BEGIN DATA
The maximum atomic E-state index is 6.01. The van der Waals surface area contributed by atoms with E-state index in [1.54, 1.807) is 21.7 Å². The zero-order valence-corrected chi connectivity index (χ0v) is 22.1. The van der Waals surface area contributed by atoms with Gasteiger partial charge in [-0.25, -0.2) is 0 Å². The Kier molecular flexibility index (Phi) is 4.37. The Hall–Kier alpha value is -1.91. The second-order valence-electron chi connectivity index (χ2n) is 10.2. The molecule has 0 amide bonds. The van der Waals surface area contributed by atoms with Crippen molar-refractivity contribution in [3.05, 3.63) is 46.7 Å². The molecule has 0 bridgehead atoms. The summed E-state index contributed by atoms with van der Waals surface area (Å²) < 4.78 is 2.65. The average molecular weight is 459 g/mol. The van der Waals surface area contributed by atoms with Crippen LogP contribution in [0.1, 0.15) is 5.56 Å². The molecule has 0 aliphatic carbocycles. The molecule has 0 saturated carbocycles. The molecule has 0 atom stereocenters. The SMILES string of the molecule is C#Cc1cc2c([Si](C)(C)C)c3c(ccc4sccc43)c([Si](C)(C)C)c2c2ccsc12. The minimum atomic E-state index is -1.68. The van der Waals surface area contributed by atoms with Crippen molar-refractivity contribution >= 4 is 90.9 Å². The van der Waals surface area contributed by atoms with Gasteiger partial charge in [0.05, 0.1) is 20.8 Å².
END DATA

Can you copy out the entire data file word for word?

The maximum atomic E-state index is 6.01. The van der Waals surface area contributed by atoms with E-state index in [1.54, 1.807) is 21.7 Å². The zero-order valence-corrected chi connectivity index (χ0v) is 22.1. The van der Waals surface area contributed by atoms with Gasteiger partial charge in [-0.25, -0.2) is 0 Å². The Kier molecular flexibility index (Phi) is 4.37. The Hall–Kier alpha value is -1.91. The second-order valence-electron chi connectivity index (χ2n) is 10.2. The molecule has 0 amide bonds. The van der Waals surface area contributed by atoms with Crippen molar-refractivity contribution in [3.05, 3.63) is 46.7 Å². The molecule has 0 bridgehead atoms. The summed E-state index contributed by atoms with van der Waals surface area (Å²) < 4.78 is 2.65. The average molecular weight is 459 g/mol. The van der Waals surface area contributed by atoms with Crippen LogP contribution in [0.1, 0.15) is 5.56 Å². The molecule has 0 aliphatic carbocycles. The molecule has 0 saturated carbocycles. The molecule has 0 atom stereocenters. The SMILES string of the molecule is C#Cc1cc2c([Si](C)(C)C)c3c(ccc4sccc43)c([Si](C)(C)C)c2c2ccsc12. The minimum atomic E-state index is -1.68. The van der Waals surface area contributed by atoms with Crippen molar-refractivity contribution >= 4 is 90.9 Å². The van der Waals surface area contributed by atoms with Gasteiger partial charge in [0.05, 0.1) is 20.8 Å².